Roller-Coaster by Ian Kershaw

Roller-Coaster by Ian Kershaw

Author:Ian Kershaw
Language: eng
Format: epub
ISBN: 9780241187173
Publisher: Penguin Books Ltd
Published: 2018-07-25T16:00:00+00:00


While Western European democracies struggled to adjust to the effects of the oil crisis there was good news to the south. The authoritarian regimes of Greece, Portugal and Spain collapsed within months of each other in 1974–5. Was this simply coincidence? Or were there deeper causes of the transformation?

Before the Second World War pluralist parliamentary democracy had, apart from a cluster of countries in north-western Europe, been a contested system of government, rejected both by powerful elites (especially in the military) and by wide swathes of the population. By the early 1980s it was welcomed everywhere in Western Europe – with the partial exception of Turkey, the most peripheral country in the western bloc, where the military remained the determining force in politics. It amounted to a remarkable and lasting transformation, a triumph for democracy.

Political change in Greece, as in much of the rest of Western Europe, had appeared in the early 1960s to be moving towards the left. The conservative right wing which, backed by the military, had run Greece since the end of the civil war of 1946–9 in what was little more than a facade democracy, had become increasingly unpopular and was ousted in elections in 1963. But the military viewed the new government’s proposed liberal reforms as a Trojan Horse for the return of communism. When King Constantine II forced the government out of office in 1965 it prompted a constitutional crisis and rising popular unrest. To forestall new elections in May 1967 right-wing army officers headed by Colonel George Papadopoulos, fearing steps in a left-leaning government to bring the army under civilian control, purge the leadership, reduce military expenditure and terminate the American presence in Greece, staged a coup on 21 April.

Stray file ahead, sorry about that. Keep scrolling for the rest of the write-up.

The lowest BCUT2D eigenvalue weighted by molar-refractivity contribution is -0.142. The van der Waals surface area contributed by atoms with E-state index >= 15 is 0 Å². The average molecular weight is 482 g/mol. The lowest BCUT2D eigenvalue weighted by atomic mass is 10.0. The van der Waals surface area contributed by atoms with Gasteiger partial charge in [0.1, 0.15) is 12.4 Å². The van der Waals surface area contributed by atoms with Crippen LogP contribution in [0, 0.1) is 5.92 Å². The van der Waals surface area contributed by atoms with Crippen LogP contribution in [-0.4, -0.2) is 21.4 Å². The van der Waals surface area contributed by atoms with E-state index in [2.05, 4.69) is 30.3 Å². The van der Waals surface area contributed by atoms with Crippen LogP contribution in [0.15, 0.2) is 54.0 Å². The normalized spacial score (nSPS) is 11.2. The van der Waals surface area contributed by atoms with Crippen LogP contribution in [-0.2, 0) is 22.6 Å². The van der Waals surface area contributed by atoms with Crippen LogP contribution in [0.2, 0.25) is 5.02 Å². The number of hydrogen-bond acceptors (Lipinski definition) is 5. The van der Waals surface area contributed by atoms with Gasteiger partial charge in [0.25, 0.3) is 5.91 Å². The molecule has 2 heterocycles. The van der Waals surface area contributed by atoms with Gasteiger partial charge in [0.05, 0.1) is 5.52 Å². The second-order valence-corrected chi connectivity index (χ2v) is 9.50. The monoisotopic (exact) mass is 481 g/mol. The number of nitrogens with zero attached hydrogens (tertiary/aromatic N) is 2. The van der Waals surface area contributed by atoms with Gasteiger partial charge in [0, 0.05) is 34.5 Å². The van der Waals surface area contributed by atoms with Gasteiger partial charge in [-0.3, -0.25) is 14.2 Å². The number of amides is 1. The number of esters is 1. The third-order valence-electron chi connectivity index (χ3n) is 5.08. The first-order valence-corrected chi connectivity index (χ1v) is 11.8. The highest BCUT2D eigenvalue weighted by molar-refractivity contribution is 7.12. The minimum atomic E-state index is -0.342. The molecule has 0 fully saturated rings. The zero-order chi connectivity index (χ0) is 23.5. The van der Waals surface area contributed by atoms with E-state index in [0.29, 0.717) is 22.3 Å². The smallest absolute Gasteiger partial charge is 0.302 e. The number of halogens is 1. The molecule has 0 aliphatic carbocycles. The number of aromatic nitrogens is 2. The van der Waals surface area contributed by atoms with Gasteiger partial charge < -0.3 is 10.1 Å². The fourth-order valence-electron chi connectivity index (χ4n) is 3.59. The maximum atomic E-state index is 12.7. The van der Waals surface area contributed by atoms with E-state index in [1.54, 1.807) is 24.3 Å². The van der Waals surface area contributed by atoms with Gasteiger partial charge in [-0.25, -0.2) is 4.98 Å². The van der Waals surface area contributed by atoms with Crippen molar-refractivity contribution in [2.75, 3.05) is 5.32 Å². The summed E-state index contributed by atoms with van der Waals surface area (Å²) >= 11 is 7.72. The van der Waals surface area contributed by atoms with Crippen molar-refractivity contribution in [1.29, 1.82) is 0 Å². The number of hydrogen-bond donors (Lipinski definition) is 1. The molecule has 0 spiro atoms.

The king failed in a badly executed attempt to wrest control back in a counter-coup and fled into exile in what turned out to be a permanent end to the Greek monarchy. The ‘rule of the colonels’, as it became known, was quickly consolidated. A junta of twelve colonels, the ‘Revolutionary Council’, was established. Papadopoulos was from the start, however, the dominant figure, eventually combining the positions of Prime Minister and other key ministries – notably foreign affairs and defence – with the regency that was set up after the king’s attempted counter-coup. Political parties were dissolved, thousands of left-wing sympathizers were arrested (and many tortured in prison), civil rights were suspended, and rigorous censorship of the media was imposed, while numerous opponents fled abroad. The regime worked closely with industrial leaders, supported agriculture, backed tourism, and started a number of big construction projects. Economic growth was at first strong, though it started to sag badly in the early 1970s. Greece’s image abroad suffered as criticism of the regime’s assault on human rights mounted. But the regime was propped up by support from the United States, concerned more about its vehement anti-communism than its appalling human rights record. Nor was there any united opposition to the regime by the Western European democracies. While


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